Maximum work function?

1. Jul 22, 2008

babypudding

Maximum work function??

1. The problem statement, all variables and given/known data
What is the maximum work function for a surface to emit electrons when illuminated with 900nm infrared light?

2. Relevant equations
K= 1/2mv2
= hf - work function

wavelength =h/p = h/mv

3. The attempt at a solution

p=h/wavelength
= 6.626 x 10-34 / 900 x 10-9
= 7.362 x 10-28 kgm/s

p=mv
v=p/m
=7.362 x 10-28 / 9.11x10-31
= 1027.66 m/s

K=1/2mv2
=1/2 x 9.11x10-31 x 1027.662
=4.81x10-25 J

frequency x wavelength = c (no sure if this is right, where c is the speed of light)
f= 3x108/ 900 x 10-9
=270

work function= hf- K
= 6.626 x 10-34 x 270 - 4.81x10-25
= -4.81J
My answer looks wrong, so I think I did it wrong. Please lead me to the right direction.

2. Jul 22, 2008

Kurdt

Staff Emeritus
Re: Maximum work function??

I imagine they're looking for the workfunction to be the energy of the light at that wavelength since that will be enough to free an electron with no kinetic energy.

3. Jul 23, 2008

babypudding

Re: Maximum work function??

So
K=1/2mv2
=1/2 x 9.11x10-31 x 1027.662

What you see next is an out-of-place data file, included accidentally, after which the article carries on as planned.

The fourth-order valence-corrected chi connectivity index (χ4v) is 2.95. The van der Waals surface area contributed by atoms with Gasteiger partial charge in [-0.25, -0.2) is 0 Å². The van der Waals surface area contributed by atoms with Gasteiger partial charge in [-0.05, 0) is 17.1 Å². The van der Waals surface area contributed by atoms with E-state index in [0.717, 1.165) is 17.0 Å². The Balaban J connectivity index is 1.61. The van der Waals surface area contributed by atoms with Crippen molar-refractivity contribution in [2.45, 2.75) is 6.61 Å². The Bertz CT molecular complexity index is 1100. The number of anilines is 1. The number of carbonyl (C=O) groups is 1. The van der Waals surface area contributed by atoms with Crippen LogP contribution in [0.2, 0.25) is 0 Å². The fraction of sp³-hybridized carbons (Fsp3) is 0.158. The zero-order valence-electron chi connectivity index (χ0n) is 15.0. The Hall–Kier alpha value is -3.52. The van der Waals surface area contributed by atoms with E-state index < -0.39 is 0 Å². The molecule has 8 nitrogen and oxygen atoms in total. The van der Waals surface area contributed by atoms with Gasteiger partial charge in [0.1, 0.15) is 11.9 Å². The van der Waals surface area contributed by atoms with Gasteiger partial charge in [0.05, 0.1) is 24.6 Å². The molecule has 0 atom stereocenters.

=4.81x10-25 J

That should be right?

4. Jul 23, 2008

G01

Re: Maximum work function??

No. The wavelength of the radiation is 900nm. This is not the wavelength of the electron. So, the value you have for the electron kinetic energy is wrong.

If the material had the biggest possible work function it could have and still give off an electron when illuminated with 900nm radiation, then the electrons released will have K=0. Use this kinetic energy in the photoelectric effect equation to solve for what the work function must be in this case:

$$hf=K-\phi$$

5. Jul 24, 2008

babypudding

Re: Maximum work function??

Ok. Shouldn't it be hf = K + work function ?
h= 6.626 x 10-34
K=0
f= 3x108 / 900 x10-9 = 3.33x1014

So hf = 0 + work function
work function = 2.21 x 10-19 J

Is this right now?